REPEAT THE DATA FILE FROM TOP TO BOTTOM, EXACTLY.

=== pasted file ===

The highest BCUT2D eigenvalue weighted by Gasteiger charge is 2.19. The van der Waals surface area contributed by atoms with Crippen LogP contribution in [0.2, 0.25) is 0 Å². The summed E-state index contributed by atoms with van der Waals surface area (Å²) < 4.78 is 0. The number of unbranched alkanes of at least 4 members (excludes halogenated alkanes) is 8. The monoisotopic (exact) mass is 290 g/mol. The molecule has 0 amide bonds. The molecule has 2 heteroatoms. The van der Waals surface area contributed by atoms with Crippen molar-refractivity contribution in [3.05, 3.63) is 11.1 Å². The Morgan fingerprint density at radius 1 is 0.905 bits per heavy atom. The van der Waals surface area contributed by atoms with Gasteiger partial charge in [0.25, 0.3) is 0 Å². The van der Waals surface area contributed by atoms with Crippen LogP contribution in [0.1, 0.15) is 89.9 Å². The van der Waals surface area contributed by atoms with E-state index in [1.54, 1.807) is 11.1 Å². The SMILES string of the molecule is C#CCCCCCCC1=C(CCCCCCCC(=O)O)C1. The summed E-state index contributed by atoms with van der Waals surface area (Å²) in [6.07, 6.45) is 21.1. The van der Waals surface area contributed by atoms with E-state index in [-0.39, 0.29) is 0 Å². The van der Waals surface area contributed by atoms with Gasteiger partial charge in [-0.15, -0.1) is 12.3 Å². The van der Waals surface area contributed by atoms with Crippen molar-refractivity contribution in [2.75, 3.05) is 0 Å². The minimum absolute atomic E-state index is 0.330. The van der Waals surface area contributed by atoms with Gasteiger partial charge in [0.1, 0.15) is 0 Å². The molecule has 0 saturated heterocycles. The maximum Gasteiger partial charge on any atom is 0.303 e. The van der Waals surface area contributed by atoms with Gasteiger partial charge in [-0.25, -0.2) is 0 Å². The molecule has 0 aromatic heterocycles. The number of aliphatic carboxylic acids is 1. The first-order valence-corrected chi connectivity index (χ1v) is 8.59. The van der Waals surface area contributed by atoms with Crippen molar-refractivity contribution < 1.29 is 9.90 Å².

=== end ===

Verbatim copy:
The highest BCUT2D eigenvalue weighted by Gasteiger charge is 2.19. The van der Waals surface area contributed by atoms with Crippen LogP contribution in [0.2, 0.25) is 0 Å². The summed E-state index contributed by atoms with van der Waals surface area (Å²) < 4.78 is 0. The number of unbranched alkanes of at least 4 members (excludes halogenated alkanes) is 8. The monoisotopic (exact) mass is 290 g/mol. The molecule has 0 amide bonds. The molecule has 2 heteroatoms. The van der Waals surface area contributed by atoms with Crippen molar-refractivity contribution in [3.05, 3.63) is 11.1 Å². The Morgan fingerprint density at radius 1 is 0.905 bits per heavy atom. The van der Waals surface area contributed by atoms with Gasteiger partial charge in [0.25, 0.3) is 0 Å². The van der Waals surface area contributed by atoms with Crippen LogP contribution in [0.1, 0.15) is 89.9 Å². The van der Waals surface area contributed by atoms with E-state index in [1.54, 1.807) is 11.1 Å². The SMILES string of the molecule is C#CCCCCCCC1=C(CCCCCCCC(=O)O)C1. The summed E-state index contributed by atoms with van der Waals surface area (Å²) in [6.07, 6.45) is 21.1. The van der Waals surface area contributed by atoms with E-state index in [-0.39, 0.29) is 0 Å². The van der Waals surface area contributed by atoms with Gasteiger partial charge in [-0.15, -0.1) is 12.3 Å². The van der Waals surface area contributed by atoms with Crippen molar-refractivity contribution in [2.75, 3.05) is 0 Å². The minimum absolute atomic E-state index is 0.330. The van der Waals surface area contributed by atoms with Gasteiger partial charge in [0.1, 0.15) is 0 Å². The molecule has 0 saturated heterocycles. The maximum Gasteiger partial charge on any atom is 0.303 e. The van der Waals surface area contributed by atoms with Gasteiger partial charge in [-0.25, -0.2) is 0 Å². The molecule has 0 aromatic heterocycles. The number of aliphatic carboxylic acids is 1. The first-order valence-corrected chi connectivity index (χ1v) is 8.59. The van der Waals surface area contributed by atoms with Crippen molar-refractivity contribution < 1.29 is 9.90 Å².